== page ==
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Shortly after Hurricane Katrina an investigation was opened into “Mercy killings” at local hospitals. This fictional scene follows Dr. Laura Callon as she maneuvers through her trial and the day that Katrina hit as well as the days after. She goes through the memories of the levees breaking, the hospital filling with water, the generators not working, the doctors and nurses leaving and the moment that she was confronted by one of the family members of one of the patients that died during the storm at the hospital. It is an emotional conversation on both sides where we see the pain of the loss of a loved one but we also begin to understand why the mercy killings may have been humane. This scene opens up the doors to the conversation of people making life and death decisions in an instant and what the aftermath can look like. We go from past to present as Dr. Callon stand by her decisions given her circumstances. In a courtroom that is against her, families that are against her, coworkers that don’t even stay long enough to assist. Hard decisions were made by her that day and as the verdict is being handed down will she be found guilty or not guilty of first-degree murder or will the jury understand that walking a mile in someone else’s’ shoes can sometimes mean literally walking through a hellish storm. Katrina is a name that will never be forgotten in American History.


  • (Dr. Callon stands in front of a jury. She collects herself, closes her eyes and begins to pray.)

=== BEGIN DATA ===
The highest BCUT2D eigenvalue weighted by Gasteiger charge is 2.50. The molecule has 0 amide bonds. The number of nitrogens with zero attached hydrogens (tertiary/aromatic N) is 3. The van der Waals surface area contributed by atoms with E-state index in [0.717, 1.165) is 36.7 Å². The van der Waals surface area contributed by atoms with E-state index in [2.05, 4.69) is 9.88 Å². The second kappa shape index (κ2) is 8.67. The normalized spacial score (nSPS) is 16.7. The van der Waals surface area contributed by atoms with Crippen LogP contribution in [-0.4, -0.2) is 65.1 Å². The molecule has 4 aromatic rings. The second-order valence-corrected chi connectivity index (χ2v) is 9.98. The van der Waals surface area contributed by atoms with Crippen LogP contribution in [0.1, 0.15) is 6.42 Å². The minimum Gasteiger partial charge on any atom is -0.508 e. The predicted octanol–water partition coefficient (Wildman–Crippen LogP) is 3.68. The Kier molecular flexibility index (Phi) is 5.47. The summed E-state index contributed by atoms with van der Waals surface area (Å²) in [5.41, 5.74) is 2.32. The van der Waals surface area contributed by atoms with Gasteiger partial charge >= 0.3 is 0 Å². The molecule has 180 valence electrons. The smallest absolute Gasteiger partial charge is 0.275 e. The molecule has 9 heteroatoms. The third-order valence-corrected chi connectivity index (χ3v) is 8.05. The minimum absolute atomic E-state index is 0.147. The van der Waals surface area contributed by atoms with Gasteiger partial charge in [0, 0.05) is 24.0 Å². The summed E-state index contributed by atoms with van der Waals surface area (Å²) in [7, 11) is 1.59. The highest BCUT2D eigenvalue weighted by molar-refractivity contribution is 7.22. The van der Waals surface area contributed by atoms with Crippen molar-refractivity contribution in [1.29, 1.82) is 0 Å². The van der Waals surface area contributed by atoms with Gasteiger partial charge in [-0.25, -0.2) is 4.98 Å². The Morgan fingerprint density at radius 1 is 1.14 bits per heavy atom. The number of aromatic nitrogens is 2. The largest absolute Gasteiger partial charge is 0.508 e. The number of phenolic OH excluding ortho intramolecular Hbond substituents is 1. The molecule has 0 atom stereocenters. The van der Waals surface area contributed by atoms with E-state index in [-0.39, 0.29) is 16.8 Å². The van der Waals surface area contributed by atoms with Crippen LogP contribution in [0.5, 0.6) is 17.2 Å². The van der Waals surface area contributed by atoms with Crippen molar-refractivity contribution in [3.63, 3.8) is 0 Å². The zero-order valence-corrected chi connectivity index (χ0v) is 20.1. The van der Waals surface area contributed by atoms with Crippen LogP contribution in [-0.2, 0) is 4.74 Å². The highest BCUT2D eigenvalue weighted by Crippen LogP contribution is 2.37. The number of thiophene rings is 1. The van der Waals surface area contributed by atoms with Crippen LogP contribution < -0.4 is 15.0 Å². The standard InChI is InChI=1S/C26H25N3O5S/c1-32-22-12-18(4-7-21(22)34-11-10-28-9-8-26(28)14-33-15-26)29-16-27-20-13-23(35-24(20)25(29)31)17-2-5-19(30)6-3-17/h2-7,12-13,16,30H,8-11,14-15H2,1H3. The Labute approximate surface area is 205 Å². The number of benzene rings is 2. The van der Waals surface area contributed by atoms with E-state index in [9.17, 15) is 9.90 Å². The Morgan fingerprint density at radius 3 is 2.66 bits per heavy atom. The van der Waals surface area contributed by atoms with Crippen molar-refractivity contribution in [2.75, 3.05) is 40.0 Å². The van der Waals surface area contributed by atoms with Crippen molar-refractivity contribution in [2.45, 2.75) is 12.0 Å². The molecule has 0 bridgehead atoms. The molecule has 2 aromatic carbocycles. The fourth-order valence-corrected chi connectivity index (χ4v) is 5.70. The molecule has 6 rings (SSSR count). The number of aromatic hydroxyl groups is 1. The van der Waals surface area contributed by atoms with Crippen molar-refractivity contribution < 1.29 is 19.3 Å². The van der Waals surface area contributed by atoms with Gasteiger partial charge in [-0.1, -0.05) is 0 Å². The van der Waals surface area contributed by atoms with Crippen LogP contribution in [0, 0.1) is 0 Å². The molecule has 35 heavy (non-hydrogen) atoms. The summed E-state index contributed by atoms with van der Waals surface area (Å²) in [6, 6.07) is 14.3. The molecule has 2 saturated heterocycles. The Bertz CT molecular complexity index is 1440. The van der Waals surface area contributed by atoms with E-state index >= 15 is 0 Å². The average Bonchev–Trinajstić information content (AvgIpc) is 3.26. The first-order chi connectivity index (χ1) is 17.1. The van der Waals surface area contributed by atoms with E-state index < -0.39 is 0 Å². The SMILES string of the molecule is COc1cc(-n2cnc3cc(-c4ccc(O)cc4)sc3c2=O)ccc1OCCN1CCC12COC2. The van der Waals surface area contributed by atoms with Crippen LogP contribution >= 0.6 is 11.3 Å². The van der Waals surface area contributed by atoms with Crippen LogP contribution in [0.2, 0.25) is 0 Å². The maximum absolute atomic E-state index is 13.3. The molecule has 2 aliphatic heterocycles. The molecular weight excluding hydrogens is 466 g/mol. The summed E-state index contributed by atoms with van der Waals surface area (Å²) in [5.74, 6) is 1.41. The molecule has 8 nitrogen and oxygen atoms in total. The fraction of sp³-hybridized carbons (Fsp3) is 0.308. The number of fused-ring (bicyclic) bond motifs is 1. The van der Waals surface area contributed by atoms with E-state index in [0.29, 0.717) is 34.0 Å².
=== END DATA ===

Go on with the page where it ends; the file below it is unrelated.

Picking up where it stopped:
Judge: On three counts of murder in the first degree how do you find the defendant?


    (Dr. Callon raises her head for a moment, looks around the courtroom and stops on the audience. She steps forward, takes a deep breath.)


    Judge: Mrs. Callon this is not the time to speak to this court… Mrs. Callon… Mrs… (The judges’ voice fades out and he is gone as Dr. Callon begins to speak to the audience.)


    Dr. Callon: My lawyer told me not to speak. (Smiles)I’ve never been one to listen to authority figures. A woman in the medical field, leading the way, paving the way, someone was always telling me I was doing something that was positive for women in this profession. I would always smile and say thank you, that’s what I was supposed to do. But what I wanted to say was, “I just want to do the work, practice the medicine, save my patients.” All that other bullshit, that wasn’t me. I wasn’t interested in moving up, running anything, teaching classes just give me the worst cases and let me figure it out.


    Person: You’ll cure Cancer Laura.

    Dr. Callon: You know that’s not what I want to do.

    Person: I hear you say that but it’s just the thought that you could. That’s the kind of person you are.

    Dr. Callon: What does that mean?

    Person: I watch you with your patients and it’s not the clinical book stuff. It’s nothing that we were taught in college, it’s too real.

    Dr. Callon: (Laughs)I just care.

    Person: I care, you…if my mom or dad or even myself, if we’re ever sick and I mean really sick, promise me you’ll take care of us.

    Dr. Callon: That’s nice.

    (Person takes her hand; the moment has shifted to something much more serious.)

    Person: I’m serious. Maybe you won’t cure Cancer but whatever we might have, you’re the doctor that can do it, whatever it is.

    (Dr. Callon shakes her head “yes” and Person leaves.)

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